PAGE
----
Huge Animal Claws of Dinopark Landscape,Dino Alive Animatronic Tyrannosaurus Rex
Huge Animal Claws of Dinopark Landscape,Dino Alive Animatronic Tyrannosaurus Rex
::2014/02/21::
Play Video
41
Smilodon is the strongest land mammal carnivore in history .
Smilodon is the strongest land mammal carnivore in history .
::2012/10/25::
Play Video
42
van halen-baluchitherium (studio quality)
van halen-baluchitherium (studio quality)
::2009/08/26::
Play Video
43
Bull elephant vs Lion pride. Bull elephant SAVES BABY ELEPHANT AND DOMINATES LION PRIDE
Bull elephant vs Lion pride. Bull elephant SAVES BABY ELEPHANT AND DOMINATES LION PRIDE
::2010/01/05::
Play Video
44
Toot!Toot!
Toot!Toot!
::2009/10/06::
Play Video
45
10 Hours of the Walking With Beasts Theme
10 Hours of the Walking With Beasts Theme
::2012/09/29::
Play Video
46
spinosaur,vs wooly mammoth, vs 3 saber tooth tiger
spinosaur,vs wooly mammoth, vs 3 saber tooth tiger
::2011/05/13::
Play Video
47
Android Games 56- Carnivores: Ice Age APK [FWVGA]
Android Games 56- Carnivores: Ice Age APK [FWVGA]
::2013/01/16::
Play Video
48
Retro in Berlin Avetik
Retro in Berlin Avetik
::2010/06/02::
Play Video
49
White bear
White bear
::2009/04/24::
Play Video
50
Primeval Cast - Only Teardrops
Primeval Cast - Only Teardrops
::2013/07/19::
NEXT >>
RESULTS [51 .. 101]
From Wikipedia, the free encyclopedia
Jump to: navigation, search
Paraceratherium
Temporal range: Oligocene, 34–23Ma
Indricotherium.jpg
Skeleton cast of P. transouralicum, National Museum of Nature and Science, Tokyo
Scientific classification
Kingdom: Animalia
Phylum: Chordata
Class: Mammalia
Order: Perissodactyla
Family: Hyracodontidae
Subfamily: Indricotheriinae
Genus: Paraceratherium
Forster Cooper, 1911
Type species
Aceratherium bugtiense
Pilgrim, 1908
Species
  • P. bugtiense Pilgrim, 1908
  • P. transouralicum Pavlova, 1922
  • ?P. orgosensis Chiu, 1973
Synonyms

Paraceratherium, also commonly known as Indricotherium or Baluchitherium (see taxonomic discussion below), is an extinct genus of gigantic hornless rhinoceros-like mammals of the family Hyracodontidae, endemic to Eurasia and Asia during the Oligocene epoch. It is the largest terrestrial mammal known to have existed.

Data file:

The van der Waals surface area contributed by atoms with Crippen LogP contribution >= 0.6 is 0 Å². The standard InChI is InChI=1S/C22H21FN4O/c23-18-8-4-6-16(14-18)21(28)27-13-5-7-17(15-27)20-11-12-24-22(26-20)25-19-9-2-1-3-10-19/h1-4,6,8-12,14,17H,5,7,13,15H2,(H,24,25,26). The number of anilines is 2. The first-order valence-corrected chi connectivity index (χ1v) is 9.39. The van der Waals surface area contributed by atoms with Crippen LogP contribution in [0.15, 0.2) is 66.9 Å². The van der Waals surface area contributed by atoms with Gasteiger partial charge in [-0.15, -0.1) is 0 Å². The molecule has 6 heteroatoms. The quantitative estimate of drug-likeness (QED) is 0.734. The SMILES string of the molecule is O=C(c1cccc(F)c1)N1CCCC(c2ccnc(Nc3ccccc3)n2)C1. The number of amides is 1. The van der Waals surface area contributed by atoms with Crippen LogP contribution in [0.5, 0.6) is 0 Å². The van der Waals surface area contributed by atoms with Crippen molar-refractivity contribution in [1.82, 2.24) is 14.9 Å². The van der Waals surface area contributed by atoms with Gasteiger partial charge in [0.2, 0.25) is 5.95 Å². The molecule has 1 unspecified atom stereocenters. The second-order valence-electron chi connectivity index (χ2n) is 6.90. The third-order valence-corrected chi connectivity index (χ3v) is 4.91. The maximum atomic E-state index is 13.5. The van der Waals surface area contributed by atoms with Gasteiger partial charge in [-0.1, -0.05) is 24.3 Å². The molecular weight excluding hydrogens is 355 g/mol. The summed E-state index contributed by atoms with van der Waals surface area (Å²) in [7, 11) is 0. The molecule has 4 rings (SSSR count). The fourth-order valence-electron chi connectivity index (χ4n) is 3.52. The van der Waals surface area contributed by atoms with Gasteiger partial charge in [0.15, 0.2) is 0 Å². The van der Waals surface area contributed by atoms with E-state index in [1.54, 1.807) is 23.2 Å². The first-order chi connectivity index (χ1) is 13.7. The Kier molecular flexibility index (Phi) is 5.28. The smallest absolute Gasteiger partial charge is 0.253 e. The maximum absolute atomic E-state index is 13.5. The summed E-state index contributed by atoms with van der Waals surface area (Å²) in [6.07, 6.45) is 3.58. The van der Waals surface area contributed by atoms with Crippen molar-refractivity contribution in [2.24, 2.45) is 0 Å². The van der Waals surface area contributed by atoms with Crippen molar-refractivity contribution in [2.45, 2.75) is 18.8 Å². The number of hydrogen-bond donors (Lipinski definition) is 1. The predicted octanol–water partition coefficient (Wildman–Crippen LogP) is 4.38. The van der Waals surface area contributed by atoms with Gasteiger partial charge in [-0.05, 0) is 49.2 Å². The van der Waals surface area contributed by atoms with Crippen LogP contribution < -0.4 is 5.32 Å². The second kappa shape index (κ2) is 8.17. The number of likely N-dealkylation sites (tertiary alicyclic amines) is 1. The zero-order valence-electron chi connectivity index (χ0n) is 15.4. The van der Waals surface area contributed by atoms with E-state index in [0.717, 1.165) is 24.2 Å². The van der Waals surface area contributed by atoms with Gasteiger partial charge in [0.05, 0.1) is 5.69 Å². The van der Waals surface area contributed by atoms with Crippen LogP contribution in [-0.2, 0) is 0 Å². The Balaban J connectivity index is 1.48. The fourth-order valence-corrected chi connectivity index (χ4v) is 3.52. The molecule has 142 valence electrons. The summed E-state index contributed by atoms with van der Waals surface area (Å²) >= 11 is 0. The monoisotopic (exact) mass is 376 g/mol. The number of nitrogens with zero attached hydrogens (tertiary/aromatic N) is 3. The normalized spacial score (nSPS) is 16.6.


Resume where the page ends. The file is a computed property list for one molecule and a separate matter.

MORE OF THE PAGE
Taxonomy[edit]

Illustration of the holotype lower jaw of P. bugtiense, from Forster Cooper, 1911

The taxonomic history of Paraceratherium and the species within the genus is complex, due to the fragmentary nature of the known fossils, as well as the fact that western, Soviet and Chinese scientists worked in isolation from each other for much of the 20th century. Many genera were named by Russian and Chinese scientists on the basis of subtle differences in molar characteristics, features that otherwise vary within populations of other rhinos, and are therefore not accepted for distinguishing species by western scientists.[1]

A soldier named Vickaery brought back to London the first known indricothere fossils from Baluchistan in 1846, but these fragments were unidentifiable at the time.[2] The first fossils of Paraceratherium were discovered by Guy Ellcock Pilgrim during his time in British India in 1907–1908. His material consisted of an upper jaw, lower teeth, and the back of a jaw. They were collected in the Dera Bugti area of Balochistan in what is now Pakistan, south of the Siwalik Hills, where Pilgrim had previously been exploring. In 1908, he referred the species to the extinct rhino genus Aceratherium, as the new species A. bugtiense. Aceratherium was by then a wastebasket taxon which included several unrelated species of hornless rhinos, many of which have since been moved to other genera.[3][4]

In 1910, more material was discovered in Balochistan, during an expedition by the English paleontologist and Cambridge University Museum of Zoology director Sir Clive Forster Cooper.[5] Paraceratherium was first described by Forster Cooper in 1911. The genus Baluchitherium was first described by Forster Cooper in 1913. The genus Indricotherium was first described by Borissiak in 1915.

A: H. F. Osborn's 1923 skeletal restoration of P. transouralicum with proportions similar to those of a modern rhinoceros B: his later, long-limbed restoration

Baluchitherium is now widely regarded as a synonym of (i.e. the same as) either Paraceratherium or Indricotherium.[6] However, there has been disagreement over whether Indricotherium is a distinct genus from Paraceratherium. Lucas and Sobus in their 1989 review of the subfamily Indricotheriinae (see reference below), argue for synonymy, and consider that the differences between the two are of species level at most, and may even be the result of sexual dimorphism in a single species, with the larger more robust Indricotherium with larger incisors being probably the male, and the more gracile Paraceratherium the female. Others,[who?] however, have expressed doubts about this (concerning the interpretation of the shape of the skull). Even if these two do turn out to be distinct genera, they would still be similar in size and appearance.